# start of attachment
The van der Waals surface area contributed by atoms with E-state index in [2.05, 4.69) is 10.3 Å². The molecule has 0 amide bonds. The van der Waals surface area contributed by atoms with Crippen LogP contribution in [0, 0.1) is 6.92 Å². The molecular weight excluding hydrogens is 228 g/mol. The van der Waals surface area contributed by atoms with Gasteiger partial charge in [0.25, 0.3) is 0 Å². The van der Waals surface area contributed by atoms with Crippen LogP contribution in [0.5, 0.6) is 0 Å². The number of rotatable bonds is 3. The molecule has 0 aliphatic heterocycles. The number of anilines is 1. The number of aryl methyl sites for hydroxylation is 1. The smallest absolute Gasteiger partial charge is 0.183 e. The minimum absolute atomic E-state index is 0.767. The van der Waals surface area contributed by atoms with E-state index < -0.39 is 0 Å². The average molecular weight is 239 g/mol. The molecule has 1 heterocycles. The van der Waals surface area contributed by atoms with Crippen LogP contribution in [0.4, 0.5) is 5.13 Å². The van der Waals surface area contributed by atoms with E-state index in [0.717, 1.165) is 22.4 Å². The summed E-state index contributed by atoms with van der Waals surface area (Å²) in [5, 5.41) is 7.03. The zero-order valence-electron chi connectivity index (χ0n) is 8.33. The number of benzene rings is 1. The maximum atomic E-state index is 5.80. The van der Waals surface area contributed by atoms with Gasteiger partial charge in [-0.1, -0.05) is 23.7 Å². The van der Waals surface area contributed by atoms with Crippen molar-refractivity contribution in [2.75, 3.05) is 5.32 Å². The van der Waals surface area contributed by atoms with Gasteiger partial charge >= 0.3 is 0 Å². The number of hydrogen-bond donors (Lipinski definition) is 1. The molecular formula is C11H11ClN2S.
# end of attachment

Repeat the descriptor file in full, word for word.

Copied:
The van der Waals surface area contributed by atoms with E-state index in [2.05, 4.69) is 10.3 Å². The molecule has 0 amide bonds. The van der Waals surface area contributed by atoms with Crippen LogP contribution in [0, 0.1) is 6.92 Å². The molecular weight excluding hydrogens is 228 g/mol. The van der Waals surface area contributed by atoms with Gasteiger partial charge in [0.25, 0.3) is 0 Å². The van der Waals surface area contributed by atoms with Crippen LogP contribution in [0.5, 0.6) is 0 Å². The number of rotatable bonds is 3. The molecule has 0 aliphatic heterocycles. The number of anilines is 1. The number of aryl methyl sites for hydroxylation is 1. The smallest absolute Gasteiger partial charge is 0.183 e. The minimum absolute atomic E-state index is 0.767. The van der Waals surface area contributed by atoms with E-state index < -0.39 is 0 Å². The average molecular weight is 239 g/mol. The molecule has 1 heterocycles. The van der Waals surface area contributed by atoms with Crippen LogP contribution in [0.4, 0.5) is 5.13 Å². The van der Waals surface area contributed by atoms with E-state index in [0.717, 1.165) is 22.4 Å². The summed E-state index contributed by atoms with van der Waals surface area (Å²) in [5, 5.41) is 7.03. The zero-order valence-electron chi connectivity index (χ0n) is 8.33. The number of benzene rings is 1. The maximum atomic E-state index is 5.80. The van der Waals surface area contributed by atoms with Gasteiger partial charge in [-0.1, -0.05) is 23.7 Å². The van der Waals surface area contributed by atoms with Crippen molar-refractivity contribution in [2.75, 3.05) is 5.32 Å². The van der Waals surface area contributed by atoms with Gasteiger partial charge >= 0.3 is 0 Å². The number of hydrogen-bond donors (Lipinski definition) is 1. The molecular formula is C11H11ClN2S.